Electrical storms cause damage in tri-city homes
PRESCOTT VALLEY Bob and Pat Keefauver had a shocking experience this month.
The couple was watching television on the evening of July 18, when heavy rains, thunder and lightning hit around their Pronghorn Ranch home.
"I can't tell you how loud it was," Pat said. "It was like a whip cracking, but 1,000 times louder."
The storm moved on, and Pat went to the computer early the next morning to go online and was unable to log on.
The Keefauver's shocking turn of events just started.
The couple took their computer tower to a professional who determined that the computer wasn't the problem; it was the modem.
To the best of their knowledge, Pat and Bob believe a lightning strike hit nearby and ran through the home's telephone line, frying the computer modem, garage door opener, a satellite receiver and the ceiling fan and light in Bob's hobby room.
"I'm just glad nobody was hurt," said Pat.
Mike Johnson, community development manager for APS in Yavapai County, said homeowners have some options to minimize property damage from lightning strikes.
He suggests homeowners look at surge protectors, hiring licensed and bonded electricians for all electrical work and unplugging computer equipment during an electrical storm.
"That's the best you can do," he said. "Lightning is going to do what it's going to do."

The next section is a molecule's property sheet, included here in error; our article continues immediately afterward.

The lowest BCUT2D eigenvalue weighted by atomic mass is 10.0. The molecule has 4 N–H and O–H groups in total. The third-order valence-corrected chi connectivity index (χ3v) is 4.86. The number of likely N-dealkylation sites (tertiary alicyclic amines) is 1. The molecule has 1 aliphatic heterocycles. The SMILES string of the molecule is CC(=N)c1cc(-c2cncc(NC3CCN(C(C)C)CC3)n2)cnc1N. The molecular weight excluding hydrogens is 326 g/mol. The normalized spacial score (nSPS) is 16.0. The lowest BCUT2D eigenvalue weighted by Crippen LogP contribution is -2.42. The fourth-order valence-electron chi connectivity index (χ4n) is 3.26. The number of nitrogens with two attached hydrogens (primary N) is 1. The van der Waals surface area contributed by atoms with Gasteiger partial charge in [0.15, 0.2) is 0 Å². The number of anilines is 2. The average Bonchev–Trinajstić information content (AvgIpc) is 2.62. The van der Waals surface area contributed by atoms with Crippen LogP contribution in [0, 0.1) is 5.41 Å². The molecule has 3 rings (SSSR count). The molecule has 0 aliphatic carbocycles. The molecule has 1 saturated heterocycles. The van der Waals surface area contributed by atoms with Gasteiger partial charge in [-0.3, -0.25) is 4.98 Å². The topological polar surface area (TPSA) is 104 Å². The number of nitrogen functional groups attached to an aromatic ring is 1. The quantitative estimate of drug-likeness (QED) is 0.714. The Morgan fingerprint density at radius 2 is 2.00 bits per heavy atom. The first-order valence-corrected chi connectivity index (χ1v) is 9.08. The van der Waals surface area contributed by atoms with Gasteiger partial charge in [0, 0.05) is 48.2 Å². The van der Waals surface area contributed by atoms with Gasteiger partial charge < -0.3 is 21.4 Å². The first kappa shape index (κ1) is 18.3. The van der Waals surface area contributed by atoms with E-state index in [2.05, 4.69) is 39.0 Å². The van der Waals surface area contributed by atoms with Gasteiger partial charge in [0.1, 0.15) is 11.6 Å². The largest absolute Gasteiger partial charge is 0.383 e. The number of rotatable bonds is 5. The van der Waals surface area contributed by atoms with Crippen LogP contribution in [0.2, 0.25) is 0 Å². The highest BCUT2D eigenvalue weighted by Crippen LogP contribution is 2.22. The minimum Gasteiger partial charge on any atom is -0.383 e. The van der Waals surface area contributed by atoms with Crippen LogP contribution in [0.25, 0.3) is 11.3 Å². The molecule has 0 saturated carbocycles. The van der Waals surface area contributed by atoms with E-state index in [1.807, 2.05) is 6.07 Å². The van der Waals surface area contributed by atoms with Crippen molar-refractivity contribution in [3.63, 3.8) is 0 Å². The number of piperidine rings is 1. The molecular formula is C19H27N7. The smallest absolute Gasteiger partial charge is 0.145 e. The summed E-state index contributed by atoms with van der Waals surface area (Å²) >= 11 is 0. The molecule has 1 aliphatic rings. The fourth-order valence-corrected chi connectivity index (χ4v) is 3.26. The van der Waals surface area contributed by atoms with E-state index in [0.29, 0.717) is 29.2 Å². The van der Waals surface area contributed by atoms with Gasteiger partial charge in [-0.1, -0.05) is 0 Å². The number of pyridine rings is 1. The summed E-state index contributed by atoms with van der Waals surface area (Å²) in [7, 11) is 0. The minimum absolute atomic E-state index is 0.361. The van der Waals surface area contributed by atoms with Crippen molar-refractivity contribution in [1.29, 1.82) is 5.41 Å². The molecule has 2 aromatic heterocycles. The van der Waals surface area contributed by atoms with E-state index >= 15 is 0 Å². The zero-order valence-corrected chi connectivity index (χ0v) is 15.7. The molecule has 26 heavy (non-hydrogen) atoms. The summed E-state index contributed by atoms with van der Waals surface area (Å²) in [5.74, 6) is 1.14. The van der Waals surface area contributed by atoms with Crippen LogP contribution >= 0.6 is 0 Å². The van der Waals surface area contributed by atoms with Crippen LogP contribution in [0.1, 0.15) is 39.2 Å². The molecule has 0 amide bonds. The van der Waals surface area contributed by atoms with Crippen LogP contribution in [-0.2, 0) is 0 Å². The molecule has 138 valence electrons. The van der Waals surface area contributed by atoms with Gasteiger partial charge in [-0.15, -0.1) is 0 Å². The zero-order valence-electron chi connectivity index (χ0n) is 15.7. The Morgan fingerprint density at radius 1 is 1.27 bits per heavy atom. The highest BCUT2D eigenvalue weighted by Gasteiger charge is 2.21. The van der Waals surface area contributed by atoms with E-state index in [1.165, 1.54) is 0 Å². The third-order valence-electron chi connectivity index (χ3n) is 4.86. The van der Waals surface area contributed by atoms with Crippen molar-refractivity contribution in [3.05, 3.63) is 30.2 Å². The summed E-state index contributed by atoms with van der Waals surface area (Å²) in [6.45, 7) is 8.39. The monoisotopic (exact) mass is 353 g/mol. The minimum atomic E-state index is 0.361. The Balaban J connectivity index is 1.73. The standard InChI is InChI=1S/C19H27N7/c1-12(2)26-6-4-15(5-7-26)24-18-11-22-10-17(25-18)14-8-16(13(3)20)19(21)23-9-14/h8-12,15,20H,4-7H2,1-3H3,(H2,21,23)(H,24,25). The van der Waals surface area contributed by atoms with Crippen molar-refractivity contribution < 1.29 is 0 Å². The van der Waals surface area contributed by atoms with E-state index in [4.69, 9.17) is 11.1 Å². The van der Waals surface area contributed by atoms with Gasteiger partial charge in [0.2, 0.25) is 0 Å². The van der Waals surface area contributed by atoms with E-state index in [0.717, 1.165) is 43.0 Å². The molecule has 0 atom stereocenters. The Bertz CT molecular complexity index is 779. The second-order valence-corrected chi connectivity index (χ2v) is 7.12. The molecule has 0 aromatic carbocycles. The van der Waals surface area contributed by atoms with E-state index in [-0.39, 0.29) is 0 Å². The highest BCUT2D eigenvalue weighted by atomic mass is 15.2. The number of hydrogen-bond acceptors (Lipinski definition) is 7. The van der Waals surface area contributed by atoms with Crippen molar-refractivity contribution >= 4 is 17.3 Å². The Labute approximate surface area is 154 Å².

The shock wasn't limited to fried property. Charlie Cook, fire marshal with Central Yavapai Fire District, said lightning has struck his Dewey home a couple of times, destroying a television and phone.
Cook suggests people should stay away from open areas and stop using cell phones when lightning hits.
"People need to be cautious," he said. "You can't be cautious enough."
Don Amos, president of Ponderosa Electric in Prescott, said his company receives a spike in lightning-related calls during the monsoon season. He recommended that homeowners take a proactive approach and invest in surge suppression strips throughout the house to protect high-end appliances and a surge suppressor for the entire house.
"You want to do it before your house blows up," he said. "We want to suppress before it gets into the house."
The Keefauvers spent about $500 in repair costs associated with the lightning strike including, a new garage door opener, a surge protector for the computer and a surge protector installed in the home's electrical panel.
"They tell me it works," said Bob. "It's worth it if it works."
Bob retains a sense of humor through his shocking ordeal.
"I hope I don't find anything else," he laughed.
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